Found Footage 101: ‘Alien Abduction: Incident in Lake County’ (USA, 1998)

❉ We continue our look back at the found footage films that lead up to ‘The Blair Witch Project’, with ‘Alien Abduction’.

Plot Teaser

“In the fall on 1997, a sixteen year old boy set out to document his family’s Thanksgiving dinner.  What he purportedly captured on his video camera was more than just a family get together.

 “The following footage, if real, could be the most important evidence ever, supporting the possibility that we are not alone in the universe.” – Opening text.

You’ll Like This If You Like…

‘U.F.O. Abduction’, ‘Signs’ or seeing people terrorised by aliens in general.

Spoiler-Free Review

A bigger-budgeted TV movie remake of ‘U.F.O. Abduction’, this takes everything that was good about the earlier film and removes everything that wasn’t.  Very tense in places, and building to a scary climax, this is worth tracking down.




Rural America.



Why Are You Still Filming?

Poor cameraman Tommy.  Only five minutes in and his family are telling him to turn the camera off.  They ask him again only a few minutes later on, but when he films the aliens and their ship he decides to keep filming, which is hardly surprising.  Despite being repeatedly asked by his family to “put that damn camera down” he keeps on, until his possessed niece tells him it’s time to put the camera down.  As he does, the aliens come in and turn it off for him.

Review and Analysis

As remakes go, this gets it right.  The story is essentially that of the original, but every single thing about that which didn’t work (primarily some very odd decisions made by the characters) has gone.  The result is a far more satisfying film that raises genuine tension in the viewer and provides a nail-biting last act.

The aliens in the original were more sympathetic than the protagonists (all they were doing was wandering around a field).  This time around they’re not.  We first encounter them mutilating cattle which makes the brothers’ decision to flee far more understandable.  That the aliens are equipped with lasers which they use to shoot at the brothers (burning one’s hand) makes them even more of an enemy, so when they advance on the house they’re a more credible threat.  This time around everyone in the house behaves sensibly and their use of the guns seems far more justified (although, interestingly, most of the characters here question the wisdom of shooting at the aliens – they’re far more prepared to give them the benefit of the doubt), and it’s not until an alien they’ve trapped in a bedroom tries to break out that they shoot at it.  They’re disgusted by their own actions, and cover the corpse.  By now the sixteen year-old cameraman has wet himself in terror and the characters behave almost exactly as one would expect them to.  They’re terrified, and understandably so.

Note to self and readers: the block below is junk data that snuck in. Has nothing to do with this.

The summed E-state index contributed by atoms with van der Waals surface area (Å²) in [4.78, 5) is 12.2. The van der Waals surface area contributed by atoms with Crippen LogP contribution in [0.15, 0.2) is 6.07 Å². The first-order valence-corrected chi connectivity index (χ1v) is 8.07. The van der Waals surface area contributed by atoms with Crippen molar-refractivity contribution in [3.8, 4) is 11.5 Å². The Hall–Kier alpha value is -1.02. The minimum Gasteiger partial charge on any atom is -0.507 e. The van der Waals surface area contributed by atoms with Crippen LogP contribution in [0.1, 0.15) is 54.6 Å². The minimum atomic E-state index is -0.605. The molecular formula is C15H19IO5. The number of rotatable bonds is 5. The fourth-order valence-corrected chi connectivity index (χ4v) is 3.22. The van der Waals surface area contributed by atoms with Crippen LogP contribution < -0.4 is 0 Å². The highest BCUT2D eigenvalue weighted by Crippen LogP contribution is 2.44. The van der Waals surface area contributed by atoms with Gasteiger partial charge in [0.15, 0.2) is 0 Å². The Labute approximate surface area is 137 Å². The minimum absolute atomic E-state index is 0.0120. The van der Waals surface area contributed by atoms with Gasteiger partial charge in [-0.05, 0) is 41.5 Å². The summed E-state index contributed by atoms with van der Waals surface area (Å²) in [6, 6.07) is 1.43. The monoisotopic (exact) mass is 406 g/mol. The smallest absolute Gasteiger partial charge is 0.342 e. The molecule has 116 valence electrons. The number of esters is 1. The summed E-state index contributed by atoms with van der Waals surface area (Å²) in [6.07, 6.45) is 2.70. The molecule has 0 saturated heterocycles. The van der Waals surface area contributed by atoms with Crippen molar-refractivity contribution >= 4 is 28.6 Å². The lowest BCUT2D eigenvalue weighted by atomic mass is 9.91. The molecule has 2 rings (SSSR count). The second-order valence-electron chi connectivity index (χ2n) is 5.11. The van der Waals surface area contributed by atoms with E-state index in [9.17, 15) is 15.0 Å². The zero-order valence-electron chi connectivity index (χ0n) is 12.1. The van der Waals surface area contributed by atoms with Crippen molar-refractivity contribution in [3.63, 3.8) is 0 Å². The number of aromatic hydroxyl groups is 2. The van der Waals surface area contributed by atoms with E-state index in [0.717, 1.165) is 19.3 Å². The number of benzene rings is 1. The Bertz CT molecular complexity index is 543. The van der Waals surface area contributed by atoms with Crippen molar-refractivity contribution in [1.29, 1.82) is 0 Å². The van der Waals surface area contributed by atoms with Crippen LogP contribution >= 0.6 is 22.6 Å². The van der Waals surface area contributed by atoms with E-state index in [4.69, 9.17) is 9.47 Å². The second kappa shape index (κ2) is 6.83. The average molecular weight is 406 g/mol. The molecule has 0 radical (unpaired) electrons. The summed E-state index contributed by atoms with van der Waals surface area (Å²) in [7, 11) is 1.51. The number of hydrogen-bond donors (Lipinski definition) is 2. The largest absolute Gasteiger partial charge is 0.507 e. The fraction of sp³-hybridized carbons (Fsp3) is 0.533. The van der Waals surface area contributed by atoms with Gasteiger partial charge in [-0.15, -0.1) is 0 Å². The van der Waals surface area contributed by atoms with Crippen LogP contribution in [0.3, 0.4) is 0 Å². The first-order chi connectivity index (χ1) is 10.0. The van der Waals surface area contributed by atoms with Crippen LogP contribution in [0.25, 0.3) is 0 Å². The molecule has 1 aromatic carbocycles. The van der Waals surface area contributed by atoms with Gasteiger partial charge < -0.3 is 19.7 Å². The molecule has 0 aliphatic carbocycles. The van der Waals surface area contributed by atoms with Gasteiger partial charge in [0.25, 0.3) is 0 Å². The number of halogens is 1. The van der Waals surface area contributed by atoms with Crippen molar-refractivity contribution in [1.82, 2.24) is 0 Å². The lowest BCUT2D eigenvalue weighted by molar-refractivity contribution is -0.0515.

It’s the youngest actors who really make the film.  Young cameraman Tommy is particularly well played by Kristian Ayre, and the scene in which he films a monologue to camera, breaking down in the process (in a scene which is highly reminiscent of ‘The Blair Witch Project’, although the scene in that film was entirely improvised) is surprisingly moving.  The other member of the cast who really impresses is Katlyn Ducharme as young Rosie.  She manages to balance playing a normal girl in psychic contact with the aliens with that of a really creepy kid who, despite telling the other characters not to worry, keeps pronouncing doom-laden horror (“Don’t worry, Mommy; you’ll be with Daddy soon.”).  It’s a very skillful addition to the original which manages to scare more than the aliens themselves.

We actually see less of the aliens in this one than the original, which works in their favour (pleasingly we see slightly more of their spaceship, which looks particularly good), and their hostility is more menacing here.

All in all, this is a highlight of the genre.  It has directly influenced most of the films that follow, but on its own terms it stands as a highly entertaining and scary movie.


Made for TV, this originally aired with talking heads being interviewed around the ad breaks.  More of the director’s original footage was reinstated for later showings, but both versions circulate on the internet.

Despite being shown on television around the world, this has never been released on any format.

❉  ‘Alien Abduction: The McPherson Tape’ (sic) is available on demand on Sky Cinema. 

❉ Next week on Found Footage 101… ‘The Last Broadcast’

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1 Comment

  1. I have the original bootleg copy from the 80s, no box no name just a plain VHS tape.

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